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Squid Game Creator: “I’m not that rich. It’s not like Netflix paid me a bonus’ | Squid game

HWang Dong-hyuk laughs at me from his office in Seoul. I just asked the creator of Squid Game, the hit Netflix series, if his astonishing success made him rich. In the dystopian survival drama, a mysterious organization challenges 456 players from all walks of life – each deeply in debt – to play a series of children’s games. Win and they go home with 4.6 billion won (£ 28 million). Lose and they are shot in the head.

Maybe Hwang is now as rich as the first prize winner? “I’m not that rich,” he said. “But I’ve had enough. I have enough to put food on the table. And it’s not like Netflix is ​​paying me a bonus. Netflix paid me under the original contract. It seems unfair. After all, the 50-year-old South Korean filmmaker has made hundreds of millions for his payers. Squid Game earlier this month overtook Bridgerton as the most successful Netflix show of all time. According to leaked documents, the nine-episode series cost £ 15.5million to produce, which works out to £ 1.75million per installment. His feedback on this was extraordinary. The series – which, according to Netflix, has been watched by 142 million households and increased its subscriber base by 4.4 million – is estimated at £ 650million to the streaming service.

Perhaps Hwang should have negotiated a performance clause, especially since creating, writing, and directing put him under so much stress that he lost six teeth in the process. “It was physically, mentally and emotionally draining. I kept coming up with new ideas and revising the episodes while filming, so the amount of work multiplied.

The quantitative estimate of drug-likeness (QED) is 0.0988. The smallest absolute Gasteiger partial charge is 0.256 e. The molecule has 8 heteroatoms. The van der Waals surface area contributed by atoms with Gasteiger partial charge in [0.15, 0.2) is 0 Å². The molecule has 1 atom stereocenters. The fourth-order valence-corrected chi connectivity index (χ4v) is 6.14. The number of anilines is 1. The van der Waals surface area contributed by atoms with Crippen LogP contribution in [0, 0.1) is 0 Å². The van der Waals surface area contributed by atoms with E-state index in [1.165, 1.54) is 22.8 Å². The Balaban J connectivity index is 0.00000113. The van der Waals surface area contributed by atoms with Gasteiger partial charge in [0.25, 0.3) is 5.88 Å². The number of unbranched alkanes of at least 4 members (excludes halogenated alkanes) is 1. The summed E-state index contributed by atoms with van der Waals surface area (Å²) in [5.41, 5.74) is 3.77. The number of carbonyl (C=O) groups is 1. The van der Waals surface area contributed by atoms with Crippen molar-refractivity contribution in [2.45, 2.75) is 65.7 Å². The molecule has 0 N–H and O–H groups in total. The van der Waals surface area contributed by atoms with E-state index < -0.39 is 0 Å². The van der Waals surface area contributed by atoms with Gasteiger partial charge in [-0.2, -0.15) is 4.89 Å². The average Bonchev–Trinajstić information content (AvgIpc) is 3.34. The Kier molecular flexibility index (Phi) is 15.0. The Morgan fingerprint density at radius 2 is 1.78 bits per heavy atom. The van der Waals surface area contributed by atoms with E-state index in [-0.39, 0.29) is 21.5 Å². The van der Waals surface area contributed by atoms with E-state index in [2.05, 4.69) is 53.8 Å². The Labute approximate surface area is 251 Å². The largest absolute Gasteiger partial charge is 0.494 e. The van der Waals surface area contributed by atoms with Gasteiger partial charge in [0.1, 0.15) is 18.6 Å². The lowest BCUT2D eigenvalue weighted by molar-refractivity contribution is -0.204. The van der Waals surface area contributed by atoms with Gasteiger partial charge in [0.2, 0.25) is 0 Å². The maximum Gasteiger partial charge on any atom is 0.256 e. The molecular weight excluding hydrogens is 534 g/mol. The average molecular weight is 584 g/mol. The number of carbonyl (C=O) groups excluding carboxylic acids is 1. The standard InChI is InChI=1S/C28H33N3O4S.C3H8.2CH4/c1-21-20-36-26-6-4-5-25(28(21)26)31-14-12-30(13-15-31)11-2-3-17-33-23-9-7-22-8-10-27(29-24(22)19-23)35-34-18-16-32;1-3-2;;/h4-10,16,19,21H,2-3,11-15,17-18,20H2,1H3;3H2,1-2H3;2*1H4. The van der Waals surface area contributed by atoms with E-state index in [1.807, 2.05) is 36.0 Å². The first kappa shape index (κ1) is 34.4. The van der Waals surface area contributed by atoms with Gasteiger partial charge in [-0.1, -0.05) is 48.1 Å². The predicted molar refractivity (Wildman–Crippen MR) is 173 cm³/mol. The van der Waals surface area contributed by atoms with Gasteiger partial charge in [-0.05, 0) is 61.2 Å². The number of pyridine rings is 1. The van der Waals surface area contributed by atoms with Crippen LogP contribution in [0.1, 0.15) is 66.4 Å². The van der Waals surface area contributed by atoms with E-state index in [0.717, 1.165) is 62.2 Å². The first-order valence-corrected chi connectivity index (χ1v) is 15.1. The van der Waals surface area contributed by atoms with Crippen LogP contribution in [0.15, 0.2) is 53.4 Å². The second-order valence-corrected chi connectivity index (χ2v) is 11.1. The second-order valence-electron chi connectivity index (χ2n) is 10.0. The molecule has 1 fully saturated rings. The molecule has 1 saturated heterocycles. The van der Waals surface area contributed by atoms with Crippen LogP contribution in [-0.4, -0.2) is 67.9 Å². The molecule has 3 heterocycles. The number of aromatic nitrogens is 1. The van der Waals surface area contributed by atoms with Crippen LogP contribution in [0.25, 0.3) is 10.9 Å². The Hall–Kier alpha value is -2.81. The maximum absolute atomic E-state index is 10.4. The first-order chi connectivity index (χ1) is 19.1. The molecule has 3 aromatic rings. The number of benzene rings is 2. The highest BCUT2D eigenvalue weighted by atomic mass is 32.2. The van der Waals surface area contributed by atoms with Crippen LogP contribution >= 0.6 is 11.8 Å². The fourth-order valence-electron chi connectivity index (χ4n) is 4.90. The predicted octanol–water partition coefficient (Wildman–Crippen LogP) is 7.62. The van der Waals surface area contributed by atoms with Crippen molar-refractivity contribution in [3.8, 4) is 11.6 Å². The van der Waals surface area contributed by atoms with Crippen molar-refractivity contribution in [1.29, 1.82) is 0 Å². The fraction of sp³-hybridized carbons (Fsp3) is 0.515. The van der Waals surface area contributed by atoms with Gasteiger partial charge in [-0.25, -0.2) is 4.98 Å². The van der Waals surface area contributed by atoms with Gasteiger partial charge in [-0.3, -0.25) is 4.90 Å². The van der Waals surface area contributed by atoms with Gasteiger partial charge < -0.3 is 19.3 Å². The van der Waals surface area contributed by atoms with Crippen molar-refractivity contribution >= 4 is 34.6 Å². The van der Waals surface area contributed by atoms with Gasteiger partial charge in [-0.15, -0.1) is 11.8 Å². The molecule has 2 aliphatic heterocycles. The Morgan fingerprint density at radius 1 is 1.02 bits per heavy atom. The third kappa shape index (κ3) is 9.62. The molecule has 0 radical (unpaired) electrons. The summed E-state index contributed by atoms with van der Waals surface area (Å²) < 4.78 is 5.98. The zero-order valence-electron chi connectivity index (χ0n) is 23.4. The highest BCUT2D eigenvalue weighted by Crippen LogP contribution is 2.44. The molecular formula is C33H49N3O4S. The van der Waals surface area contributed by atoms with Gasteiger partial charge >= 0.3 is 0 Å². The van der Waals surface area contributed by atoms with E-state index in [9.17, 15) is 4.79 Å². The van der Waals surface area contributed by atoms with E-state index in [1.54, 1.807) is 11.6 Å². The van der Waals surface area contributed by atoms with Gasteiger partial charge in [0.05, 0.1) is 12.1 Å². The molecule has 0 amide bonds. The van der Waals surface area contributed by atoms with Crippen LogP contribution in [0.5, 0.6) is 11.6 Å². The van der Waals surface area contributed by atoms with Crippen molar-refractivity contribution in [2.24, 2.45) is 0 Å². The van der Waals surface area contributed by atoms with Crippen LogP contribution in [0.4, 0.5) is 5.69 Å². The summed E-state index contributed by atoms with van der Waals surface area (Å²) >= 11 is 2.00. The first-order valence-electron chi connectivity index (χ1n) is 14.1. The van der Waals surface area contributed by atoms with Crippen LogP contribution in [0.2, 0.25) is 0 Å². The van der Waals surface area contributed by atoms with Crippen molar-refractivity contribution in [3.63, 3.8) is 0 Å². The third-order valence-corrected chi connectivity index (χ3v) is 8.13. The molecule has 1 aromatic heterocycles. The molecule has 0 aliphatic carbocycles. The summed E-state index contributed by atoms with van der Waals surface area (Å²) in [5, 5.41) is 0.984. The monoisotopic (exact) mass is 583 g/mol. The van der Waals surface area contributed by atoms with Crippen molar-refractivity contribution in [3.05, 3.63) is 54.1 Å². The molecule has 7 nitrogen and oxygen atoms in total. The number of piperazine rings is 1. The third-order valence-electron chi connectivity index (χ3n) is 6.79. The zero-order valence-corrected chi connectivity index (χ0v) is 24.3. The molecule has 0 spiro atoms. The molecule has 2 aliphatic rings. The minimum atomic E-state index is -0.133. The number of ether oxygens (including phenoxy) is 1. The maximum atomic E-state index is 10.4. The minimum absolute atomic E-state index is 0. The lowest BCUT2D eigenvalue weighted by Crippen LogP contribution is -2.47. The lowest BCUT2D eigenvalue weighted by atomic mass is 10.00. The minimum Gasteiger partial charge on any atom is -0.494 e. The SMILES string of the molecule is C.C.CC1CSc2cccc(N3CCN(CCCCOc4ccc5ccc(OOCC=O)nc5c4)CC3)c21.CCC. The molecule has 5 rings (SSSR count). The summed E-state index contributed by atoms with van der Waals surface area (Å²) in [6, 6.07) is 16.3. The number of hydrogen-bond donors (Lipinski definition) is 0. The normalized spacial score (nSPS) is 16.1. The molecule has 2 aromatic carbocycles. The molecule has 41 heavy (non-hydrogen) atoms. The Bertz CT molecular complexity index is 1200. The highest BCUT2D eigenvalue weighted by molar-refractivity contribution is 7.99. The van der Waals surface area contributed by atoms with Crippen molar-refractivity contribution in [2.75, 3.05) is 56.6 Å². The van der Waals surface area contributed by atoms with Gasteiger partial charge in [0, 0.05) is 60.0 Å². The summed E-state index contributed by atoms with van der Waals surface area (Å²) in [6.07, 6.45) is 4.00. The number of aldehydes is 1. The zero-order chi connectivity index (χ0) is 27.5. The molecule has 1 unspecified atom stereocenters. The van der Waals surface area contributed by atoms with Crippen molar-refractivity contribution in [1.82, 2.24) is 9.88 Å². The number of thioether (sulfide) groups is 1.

The idea for Squid Game was born out of Hwang’s family situation in 2009, after the global financial crisis that hit his homeland hard. “I was in a very precarious financial situation because my mother retired from the company she worked for. There was a movie I was working on but we couldn’t get funding. So I couldn’t work for about a year. We had to take out loans – my mother, myself and my grandmother. “

Hwang Dong-hyuk: “I tried watching Bridgerton but gave up in the middle of episode one.” Photography: Ji Sang Chung / Netflix

Hwang sought relief in Seoul comic book cafes. “I’ve read Battle Royal and Liar Game and other survival game comics. I connected with the people there who were in desperate need of money and success. It was a low point in my life. If there was a survival game like this in reality, I wondered if I would join it to earn money for my family? I realized that since I was a filmmaker I could add my own touch to these kinds of stories so I started the script.

He was inspired by a version of tag he played as a boy called the squid game, named after the different shapes of squid body parts that were drawn on the ground he was played on. . “I used to be good at making my way to the head of the squid,” Hwang says. “You had to fight to win. “

In Game 1 of the series, all 456 contestants can only move when the face of a sinister mechanized doll is turned away from them. Those who are caught are cut down with a machine gun. Why has Hwang created a horribly brutal competition that reduces human life so cheaply? “Because the show is driven by a simple idea,” he says. “We are fighting for our lives under very unequal circumstances. ”

Are you making a profound point about capitalism? “It’s not deep! It’s very simple! I believe that the global world economic order is unequal and that about 90% of people think it is unfair. During the pandemic, the poorest countries cannot vaccinate their populations. They contract viruses on the streets and even die. So I tried to get a message across about modern capitalism. Like I said, it’s not deep.

But isn’t there a contradiction in this, without the money of an international company, i.e. Netflix, your critique of global capitalism would never have been seen? Hwang laughs at me again and says, “Oh, Guardian, I’m asking deep questions! Well Netflix is ​​a global business, but I don’t think that makes the inequalities worse. I don’t think there is any contradiction. When I was working on the project, the goal was to be # 1 on the Netflix US chart for at least a day. But it ended up being much more successful, the most watched show on Netflix ever. It is very surprising. It shows that the global audience is resonating with the message I wanted to reflect. “